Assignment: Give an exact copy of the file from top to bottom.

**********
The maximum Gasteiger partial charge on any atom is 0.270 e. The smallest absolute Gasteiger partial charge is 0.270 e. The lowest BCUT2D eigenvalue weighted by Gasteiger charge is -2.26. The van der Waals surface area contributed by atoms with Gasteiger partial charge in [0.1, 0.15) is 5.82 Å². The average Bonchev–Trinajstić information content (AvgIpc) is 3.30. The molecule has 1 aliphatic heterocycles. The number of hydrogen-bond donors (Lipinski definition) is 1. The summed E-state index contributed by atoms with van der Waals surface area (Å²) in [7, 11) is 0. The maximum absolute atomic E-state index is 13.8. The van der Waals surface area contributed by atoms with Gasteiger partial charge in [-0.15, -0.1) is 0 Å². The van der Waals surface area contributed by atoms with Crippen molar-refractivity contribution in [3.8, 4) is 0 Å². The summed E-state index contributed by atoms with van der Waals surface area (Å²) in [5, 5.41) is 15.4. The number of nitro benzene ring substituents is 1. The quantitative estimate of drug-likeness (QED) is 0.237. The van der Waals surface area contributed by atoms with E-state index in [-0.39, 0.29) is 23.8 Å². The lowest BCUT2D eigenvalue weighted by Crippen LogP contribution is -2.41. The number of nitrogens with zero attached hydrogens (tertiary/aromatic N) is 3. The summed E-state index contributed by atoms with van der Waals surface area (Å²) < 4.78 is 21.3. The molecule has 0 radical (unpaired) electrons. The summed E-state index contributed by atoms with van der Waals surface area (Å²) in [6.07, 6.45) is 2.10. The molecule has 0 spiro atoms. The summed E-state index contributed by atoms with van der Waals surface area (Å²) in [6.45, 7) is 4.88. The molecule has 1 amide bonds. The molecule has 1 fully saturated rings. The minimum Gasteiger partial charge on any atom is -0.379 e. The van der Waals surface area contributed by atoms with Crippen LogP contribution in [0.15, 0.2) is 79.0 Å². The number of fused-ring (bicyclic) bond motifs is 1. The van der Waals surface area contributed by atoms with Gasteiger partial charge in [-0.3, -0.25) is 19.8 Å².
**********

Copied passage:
The maximum Gasteiger partial charge on any atom is 0.270 e. The smallest absolute Gasteiger partial charge is 0.270 e. The lowest BCUT2D eigenvalue weighted by Gasteiger charge is -2.26. The van der Waals surface area contributed by atoms with Gasteiger partial charge in [0.1, 0.15) is 5.82 Å². The average Bonchev–Trinajstić information content (AvgIpc) is 3.30. The molecule has 1 aliphatic heterocycles. The number of hydrogen-bond donors (Lipinski definition) is 1. The summed E-state index contributed by atoms with van der Waals surface area (Å²) in [7, 11) is 0. The maximum absolute atomic E-state index is 13.8. The van der Waals surface area contributed by atoms with Gasteiger partial charge in [-0.15, -0.1) is 0 Å². The van der Waals surface area contributed by atoms with Crippen molar-refractivity contribution in [3.8, 4) is 0 Å². The summed E-state index contributed by atoms with van der Waals surface area (Å²) in [5, 5.41) is 15.4. The number of nitro benzene ring substituents is 1. The quantitative estimate of drug-likeness (QED) is 0.237. The van der Waals surface area contributed by atoms with E-state index in [-0.39, 0.29) is 23.8 Å². The lowest BCUT2D eigenvalue weighted by Crippen LogP contribution is -2.41. The number of nitrogens with zero attached hydrogens (tertiary/aromatic N) is 3. The summed E-state index contributed by atoms with van der Waals surface area (Å²) < 4.78 is 21.3. The molecule has 0 radical (unpaired) electrons. The summed E-state index contributed by atoms with van der Waals surface area (Å²) in [6.07, 6.45) is 2.10. The molecule has 0 spiro atoms. The summed E-state index contributed by atoms with van der Waals surface area (Å²) in [6.45, 7) is 4.88. The molecule has 1 amide bonds. The molecule has 1 fully saturated rings. The minimum Gasteiger partial charge on any atom is -0.379 e. The van der Waals surface area contributed by atoms with Crippen LogP contribution in [0.15, 0.2) is 79.0 Å². The number of fused-ring (bicyclic) bond motifs is 1. The van der Waals surface area contributed by atoms with Gasteiger partial charge in [-0.3, -0.25) is 19.8 Å².